The Lonely Church Hunt

Church hunting is one of my least favorite things to do.

It is oftentimes frustrating and always nerve-wracking. I had a great church experience when I was going to school in Southern California. I was finally beginning to understand the church culture down there and found an amazing family at a new church plant in Orange, California. When I found them I knew my time with them would be limited but I enjoyed every moment of it.

Being back in Oregon means I have to find a church again. The one I attended through high school and the start of college simply isn’t my home anymore. I wanted to find a church within the community I was living in, anyway, not one twenty minutes away in a town I was out of touch with. So Sunday after Sunday (on the Sundays I can manage to get out of bed which is a different topic) I try new churches and I walk out of them feeling strangely alone.

The past few years have taught me that ‘little c’ church is not the same as ‘big c’ Church. The Church, which is the culmination of all God’s people all around the world regardless of denomination, is different than the little church communities that meet in buildings on Sunday. They are all connected to the bigger idea of Church and I would think that would make it easy to slide into a community and find a home. After all, we believe the same things. Death, burial, resurrection and all of that. Yet it doesn’t seem to be the case in my experience.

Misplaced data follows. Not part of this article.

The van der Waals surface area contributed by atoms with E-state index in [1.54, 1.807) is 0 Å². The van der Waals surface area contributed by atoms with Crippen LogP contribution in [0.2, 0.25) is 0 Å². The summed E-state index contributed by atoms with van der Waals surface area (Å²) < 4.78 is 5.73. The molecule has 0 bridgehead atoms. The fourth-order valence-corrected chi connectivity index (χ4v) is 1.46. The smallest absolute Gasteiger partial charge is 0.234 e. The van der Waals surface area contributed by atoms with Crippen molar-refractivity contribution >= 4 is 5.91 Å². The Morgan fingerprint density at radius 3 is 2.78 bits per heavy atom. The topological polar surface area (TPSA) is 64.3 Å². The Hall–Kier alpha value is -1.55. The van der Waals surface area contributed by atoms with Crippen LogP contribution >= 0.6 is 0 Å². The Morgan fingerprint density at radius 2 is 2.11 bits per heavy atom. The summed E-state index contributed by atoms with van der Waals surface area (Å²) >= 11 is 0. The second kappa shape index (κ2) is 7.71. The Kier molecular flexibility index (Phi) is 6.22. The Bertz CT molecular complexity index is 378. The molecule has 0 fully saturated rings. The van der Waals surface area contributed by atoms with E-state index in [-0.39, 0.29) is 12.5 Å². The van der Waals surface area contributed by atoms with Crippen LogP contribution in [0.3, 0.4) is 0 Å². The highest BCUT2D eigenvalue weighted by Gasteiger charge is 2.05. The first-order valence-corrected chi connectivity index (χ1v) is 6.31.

A favorite author and blogger of mine, Rachel Held Evans, posted this on Facebook yesterday:

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I appreciated it. I appreciated the admission of loneliness because it finally gave me the description of what I felt as I left churches. The thing is the loneliness doesn’t come from a lack of a connection with God. It comes from a lack of connection with God’s people, with my Christian family.

When I started in at my University I would have said that church was about me and God. It was about me going and connecting with God and then leaving until the following week. My view of church was narrow and consisted of me and God. Sure, interaction with other people was nice but it wasn’t a requirement. As long as I was on good terms with God I was fine.

Then I learned something very important: church isn’t about me it is about connecting with fellow believers. It is about joining into something bigger than just me. It is about communion and collective worship. God is seen in his Church, where ever his people gather together he is there, and I think this is by design because He knows that we need each other. His people need to be with other members of the body in order to grow, mentor, flourish, and change.

So when I walk out of a church building on a Sunday and feel lonely it isn’t because I didn’t get something out of God, or that I feel my connection with Him is lacking. I feel lonely because I felt like an alien, a foreigner, and someone who didn’t belong in that particular church.

I won’t give up my search for a church family and already have an idea of where I will go from here, but I wanted to share because I think what Rachel said is important. Any person – Christian or non Christian – who walks out of a church feeling lonely isn’t alone in that feeling.